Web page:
Tag Archives: 2013 mayoral primaries

Joe Lhota officially enters mayoral race


| ctumola@queenscourier.com

Lhoto photo courtesy of MTA/Flickr / Additional photos courtesy of Twitter (@JoeLhota)

It’s official. Joe Lhota, former CEO and chair of the MTA, is a mayoral candidate.

On Thursday Lhota filed papers with the Board of Elections to become the 109th mayor of New York City.

This morning on his newly created campaign website and Facebook page as well as on both his personal and campaign Twitter accounts he made the announcement:

He also tweeted an image with the slogan “A mayor for all of New York, proven leadership” and a photoshopped picture of Grand Central’s Mercury clock  with “Joe Lhota for Mayor” written below it.

The ex-transit head stepped down from his MTA position at the end of 2012 so he could ponder his candidacy, and said he would make his final decision on running in early January.

Lhota, a former deputy mayor for operations during the Rudy Giuliani administration, will reportedly run as a Republican.

Among his own party Lhota is a top contender, according to a Quinnipiac University poll released Wednesday.

Twenty-three percent of New York City voters said they would vote for Lhota in a Republican primary for mayor.

Coming in second was supermarket mogul John Catsimatidis with nine percent, followed by newspaper publisher Tom Allon with five percent, former Bronx Borough President Adolfo Carrion with three percent and Doe Fund founder George McDonald with two percent.

But 53 percent of those surveyed were still undecided.

The same Quinnipiac poll also found that voters would back several potential Democratic candidates, City Council Speaker Christine Quinn, Public Advocate Bill de Blasio and City Comptroller William Thompson, over Lhota by a 3-1 margin or more.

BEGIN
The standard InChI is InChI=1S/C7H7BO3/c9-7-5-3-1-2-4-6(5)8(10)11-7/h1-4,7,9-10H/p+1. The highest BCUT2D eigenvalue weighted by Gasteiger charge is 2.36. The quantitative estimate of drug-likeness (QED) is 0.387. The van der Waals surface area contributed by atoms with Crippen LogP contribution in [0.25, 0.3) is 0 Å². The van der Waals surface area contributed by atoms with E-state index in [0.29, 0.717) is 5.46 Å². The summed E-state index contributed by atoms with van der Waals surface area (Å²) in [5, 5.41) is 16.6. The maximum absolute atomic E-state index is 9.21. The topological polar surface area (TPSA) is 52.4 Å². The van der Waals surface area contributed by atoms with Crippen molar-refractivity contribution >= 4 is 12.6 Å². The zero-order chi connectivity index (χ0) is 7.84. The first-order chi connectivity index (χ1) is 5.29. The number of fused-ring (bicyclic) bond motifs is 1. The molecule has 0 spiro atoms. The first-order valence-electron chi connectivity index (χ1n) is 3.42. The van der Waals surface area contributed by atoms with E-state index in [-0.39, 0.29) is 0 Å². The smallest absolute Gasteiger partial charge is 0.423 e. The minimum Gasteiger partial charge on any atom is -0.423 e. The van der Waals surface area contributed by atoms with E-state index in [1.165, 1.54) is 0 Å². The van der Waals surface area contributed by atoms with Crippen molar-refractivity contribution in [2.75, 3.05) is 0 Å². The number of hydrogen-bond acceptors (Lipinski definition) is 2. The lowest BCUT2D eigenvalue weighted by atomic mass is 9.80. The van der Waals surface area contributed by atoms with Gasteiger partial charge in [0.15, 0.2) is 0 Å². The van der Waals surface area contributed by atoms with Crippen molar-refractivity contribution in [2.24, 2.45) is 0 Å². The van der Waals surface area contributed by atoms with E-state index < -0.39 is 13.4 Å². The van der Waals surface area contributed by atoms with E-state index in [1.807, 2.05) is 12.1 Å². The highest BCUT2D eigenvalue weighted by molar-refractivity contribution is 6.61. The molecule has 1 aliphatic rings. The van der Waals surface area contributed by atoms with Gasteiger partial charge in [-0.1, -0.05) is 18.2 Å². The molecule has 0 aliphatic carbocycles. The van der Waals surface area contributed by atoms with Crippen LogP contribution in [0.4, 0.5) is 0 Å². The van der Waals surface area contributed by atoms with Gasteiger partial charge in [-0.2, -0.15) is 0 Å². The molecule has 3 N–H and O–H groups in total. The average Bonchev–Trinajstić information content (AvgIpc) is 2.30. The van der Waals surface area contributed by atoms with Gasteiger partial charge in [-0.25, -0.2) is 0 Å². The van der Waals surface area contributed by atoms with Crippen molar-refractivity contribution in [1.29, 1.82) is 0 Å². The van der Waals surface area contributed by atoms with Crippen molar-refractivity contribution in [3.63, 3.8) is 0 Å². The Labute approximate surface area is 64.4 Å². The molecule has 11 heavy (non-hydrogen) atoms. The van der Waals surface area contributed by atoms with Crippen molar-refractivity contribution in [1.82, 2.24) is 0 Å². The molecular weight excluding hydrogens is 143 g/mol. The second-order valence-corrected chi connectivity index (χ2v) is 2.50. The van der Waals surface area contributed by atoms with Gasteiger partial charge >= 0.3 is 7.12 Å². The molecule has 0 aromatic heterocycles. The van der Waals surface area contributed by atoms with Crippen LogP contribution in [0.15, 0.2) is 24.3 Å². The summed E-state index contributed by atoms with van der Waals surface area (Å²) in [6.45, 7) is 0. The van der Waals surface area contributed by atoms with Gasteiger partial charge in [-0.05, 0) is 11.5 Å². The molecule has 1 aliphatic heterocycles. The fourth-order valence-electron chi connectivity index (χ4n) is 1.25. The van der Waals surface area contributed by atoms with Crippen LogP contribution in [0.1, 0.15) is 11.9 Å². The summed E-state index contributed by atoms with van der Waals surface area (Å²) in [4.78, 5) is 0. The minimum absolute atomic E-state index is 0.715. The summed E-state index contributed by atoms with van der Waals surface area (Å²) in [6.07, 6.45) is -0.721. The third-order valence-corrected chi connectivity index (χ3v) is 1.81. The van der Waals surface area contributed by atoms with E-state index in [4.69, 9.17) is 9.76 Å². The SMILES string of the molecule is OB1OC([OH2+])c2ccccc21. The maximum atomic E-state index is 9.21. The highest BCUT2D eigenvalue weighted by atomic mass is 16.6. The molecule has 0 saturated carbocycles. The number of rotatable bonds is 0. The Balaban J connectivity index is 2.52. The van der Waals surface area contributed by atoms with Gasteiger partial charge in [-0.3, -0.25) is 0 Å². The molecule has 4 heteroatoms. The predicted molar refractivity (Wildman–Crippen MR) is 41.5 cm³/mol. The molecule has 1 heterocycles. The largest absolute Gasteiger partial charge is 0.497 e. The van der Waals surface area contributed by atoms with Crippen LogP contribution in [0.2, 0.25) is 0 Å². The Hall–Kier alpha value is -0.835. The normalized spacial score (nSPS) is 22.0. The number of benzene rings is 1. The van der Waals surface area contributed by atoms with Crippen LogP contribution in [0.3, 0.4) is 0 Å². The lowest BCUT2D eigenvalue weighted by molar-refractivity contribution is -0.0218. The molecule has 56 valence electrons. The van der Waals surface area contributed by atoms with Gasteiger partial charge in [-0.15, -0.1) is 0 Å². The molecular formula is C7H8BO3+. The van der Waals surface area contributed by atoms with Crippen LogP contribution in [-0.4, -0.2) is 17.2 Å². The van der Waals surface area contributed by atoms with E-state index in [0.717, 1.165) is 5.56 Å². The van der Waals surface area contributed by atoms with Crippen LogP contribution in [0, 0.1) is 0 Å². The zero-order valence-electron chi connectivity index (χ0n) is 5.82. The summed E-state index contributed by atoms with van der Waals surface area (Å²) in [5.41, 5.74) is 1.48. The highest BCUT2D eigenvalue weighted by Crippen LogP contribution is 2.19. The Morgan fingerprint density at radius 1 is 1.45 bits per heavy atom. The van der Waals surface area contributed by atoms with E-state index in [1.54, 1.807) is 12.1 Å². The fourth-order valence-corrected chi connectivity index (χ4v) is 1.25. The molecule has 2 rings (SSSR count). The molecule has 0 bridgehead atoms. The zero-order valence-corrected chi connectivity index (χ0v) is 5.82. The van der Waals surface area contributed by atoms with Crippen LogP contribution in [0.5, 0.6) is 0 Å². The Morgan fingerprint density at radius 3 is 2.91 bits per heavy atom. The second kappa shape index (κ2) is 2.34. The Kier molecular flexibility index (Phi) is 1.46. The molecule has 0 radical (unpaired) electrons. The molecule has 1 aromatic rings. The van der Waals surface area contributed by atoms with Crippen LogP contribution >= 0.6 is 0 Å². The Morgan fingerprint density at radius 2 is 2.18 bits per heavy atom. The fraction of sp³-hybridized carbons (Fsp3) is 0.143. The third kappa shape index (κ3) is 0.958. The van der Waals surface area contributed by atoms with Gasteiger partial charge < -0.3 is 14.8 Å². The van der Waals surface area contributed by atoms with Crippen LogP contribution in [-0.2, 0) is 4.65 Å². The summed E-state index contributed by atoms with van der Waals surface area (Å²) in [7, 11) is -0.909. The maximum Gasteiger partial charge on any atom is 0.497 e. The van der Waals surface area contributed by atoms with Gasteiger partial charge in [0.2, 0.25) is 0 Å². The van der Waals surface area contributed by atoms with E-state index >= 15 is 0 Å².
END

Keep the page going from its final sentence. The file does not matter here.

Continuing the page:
Ex-MTA chief Lhota closer to mayoral run


| ctumola@queenscourier.com

Photo courtesy of MTA/Flickr

Former MTA Chairman and CEO Joe Lhota is on the fast track to a mayoral bid.

According to media reports, at a New York Building Congress luncheon Monday, Lhota said that he intends to file papers to run for mayor this week.

“I would not have left the MTA, a job and position that I loved, if I was not going to run for mayor of New York,” he said yesterday.

Lhota stepped down from his position heading the city’s transit agency last month in order to explore running in the 2013 race.

When he announced his resignation on December 19, Lhota said that he would make his decision on running for New York City mayor in early January.

A former deputy mayor for operations during the Rudy Giulianni administration, Lhota is expected to run as a Republican and get the endorsement of his ex-boss.

 

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MTA head Joe Lhota resigns to explore mayoral run


| ctumola@queenscourier.com

Photo courtesy of MTA/Flickr

Following the MTA board’s approval of his fare hike proposal, CEO and Chairman Joe Lhota announced that he will resign, effective December 31, to consider running for New York City mayor in 2013.

At the announcement, Lhota said that he would make “no further comment” on his mayoral candidacy until early January, when he will announce his decision.

The approved fare and toll changes, which raise the MetroCard base and unlimited fares, reduce the discount, as well as increases ticket prices on the Long Island Railroad and Metro-North, and raise tolls on MTA bridges and tunnels, are Lhota’s last hoorah as the agency’s head, and could conceivably hurt his chances among voters.

Post-Sandy polls showed that the majority of New Yorkers were pleased with how the MTA responded to the superstorm and its aftermath, but voters are fed up with the frequent fare hikes.